Fire crew response times are above city’s goal

Simision is proposing two new fire stations for the city. One would be located on Lake Hazel Road between Locust Grove and Eagle roads and would serve southeast Meridian. The other would be in Northwest Meridian, near the new Owyhee High School, west of McDermott Road and south of McMillan Road.

New development “has largely driven up our response times” in Northwest Meridian, said Meridian Fire Marshal Joe Bongiorno. “It is being identified as an area of need.”

The city’s goal is to have fire response times around 6 minutes and 35 seconds. Bongiorno said that during a recent fire on Lake Hazel Road and Eagle Road, it took the fire department 7 minutes to arrive. A second fire truck was required to be on scene for safety reasons, and Bongiorno said it took that truck 9 minutes to arrive from Boise.

The second station would also help improve the response times in that northern area of the city.

Meridian opened Fire Station 6 in March 2020. It is approximately 10,000 square feet. The proposed stations will be approximately 11,000 square feet.
Meridian opened Fire Station 6 in March 2020. It is approximately 10,000 square feet. The proposed stations will be approximately 11,000 square feet.

Bongiorno said the fire department has tried to be proactive during the application process for proposed developments, showing maps of the city with the department’s average response times and asking some developers to hold off on building.

“I say we are going to be there, but it is going to be ugly,” he said.

Each station will cost $6.5 million. One station would be fully funded through impact fees.

Police travel is time consuming to parts of Meridian

The budget proposal also includes two police stations to be built next to the fire stations, so citizens can have easy access to both services, Meridian Police Lt. Jamie Leslie told the council.

A police precinct was planned off Chinden Boulevard in this year’s budget, but it failed to get off the ground, Leslie said. The plan in the next budget cycle is to use the $2 million the police department has in this year’s budget for the building next to the Northwest Meridian fire station near Owyhee High, which is expected to open in August.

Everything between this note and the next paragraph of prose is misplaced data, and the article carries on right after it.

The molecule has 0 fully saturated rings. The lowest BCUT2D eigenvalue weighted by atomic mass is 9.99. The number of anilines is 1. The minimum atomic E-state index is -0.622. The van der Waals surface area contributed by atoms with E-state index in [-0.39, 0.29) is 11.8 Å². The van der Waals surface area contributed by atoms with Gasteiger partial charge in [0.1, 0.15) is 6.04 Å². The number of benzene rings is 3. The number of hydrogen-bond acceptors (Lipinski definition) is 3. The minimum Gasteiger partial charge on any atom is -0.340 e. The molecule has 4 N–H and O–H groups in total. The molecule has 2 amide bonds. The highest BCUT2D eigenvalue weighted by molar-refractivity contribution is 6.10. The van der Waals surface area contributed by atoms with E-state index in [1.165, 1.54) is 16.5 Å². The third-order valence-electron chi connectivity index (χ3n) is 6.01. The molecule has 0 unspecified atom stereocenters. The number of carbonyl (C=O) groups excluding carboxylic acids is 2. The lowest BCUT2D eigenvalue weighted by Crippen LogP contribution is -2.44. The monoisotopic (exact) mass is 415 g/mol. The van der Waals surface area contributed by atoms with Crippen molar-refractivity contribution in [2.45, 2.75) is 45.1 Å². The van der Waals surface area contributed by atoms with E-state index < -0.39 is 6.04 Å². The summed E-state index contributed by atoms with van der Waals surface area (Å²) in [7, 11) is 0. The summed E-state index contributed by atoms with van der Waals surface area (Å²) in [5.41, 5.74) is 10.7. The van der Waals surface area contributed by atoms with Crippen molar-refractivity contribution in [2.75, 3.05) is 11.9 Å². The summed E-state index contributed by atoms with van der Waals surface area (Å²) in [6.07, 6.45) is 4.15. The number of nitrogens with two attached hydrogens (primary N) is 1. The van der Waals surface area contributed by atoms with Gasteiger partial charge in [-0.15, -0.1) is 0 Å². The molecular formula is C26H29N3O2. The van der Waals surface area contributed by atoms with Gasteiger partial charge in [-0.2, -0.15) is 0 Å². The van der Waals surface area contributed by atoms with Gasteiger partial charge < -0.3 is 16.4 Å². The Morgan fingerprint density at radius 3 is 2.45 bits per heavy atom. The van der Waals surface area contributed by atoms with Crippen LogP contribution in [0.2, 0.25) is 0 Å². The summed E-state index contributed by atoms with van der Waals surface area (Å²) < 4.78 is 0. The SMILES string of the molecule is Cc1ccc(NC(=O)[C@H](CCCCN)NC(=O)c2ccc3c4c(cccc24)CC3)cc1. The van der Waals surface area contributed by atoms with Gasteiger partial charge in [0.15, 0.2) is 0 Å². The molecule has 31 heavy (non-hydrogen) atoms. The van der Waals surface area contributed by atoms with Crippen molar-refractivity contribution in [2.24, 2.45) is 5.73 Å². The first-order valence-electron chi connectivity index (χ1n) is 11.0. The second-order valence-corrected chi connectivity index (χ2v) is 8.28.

The northwest precinct station would cost $4.5 million and the southeast station $6.5 million.

The two new stations would reduce the travel time for officers when they respond to calls on the outskirts of town and have to drive back to the central precinct, Leslie said.

“Geographically, traveling our city can be complicated and time consuming,” he said.

The council grappled with the idea of funding four new projects for police and fire. Some members blamed previous councils for not planning for growth and for failing to fund police and fire stations before this budget cycle.

Treg Bernt, council president, worried about how the city staff would manage building four stations at once.

“I think that we are underestimating what that is going to look like, and the last thing I want to do is to put ourselves in a position where we are behind the gun,” Bernt said.

For Strader, the fire stations are a necessity.

“It is a moral decision, for what we have promised our community, I don’t think it is appropriate for us to take 9 minutes to get out to Lake Hazel to respond to a fire,” Strader said.

The city plans to hold a second budget workshop at 8:30 a.m. Tuesday, June 29, and will hold a public hearing later this summer, likely in August.

Traffic-jammed Meridian spends to hasten freeway overpass, may speed up fire stations

How Idaho’s ‘confusing’ new property tax law will impact homeowners, growth, city services

Our goal is to create a safe and engaging place for users to connect over interests and passions. In order to improve our community experience, we are temporarily suspending article commenting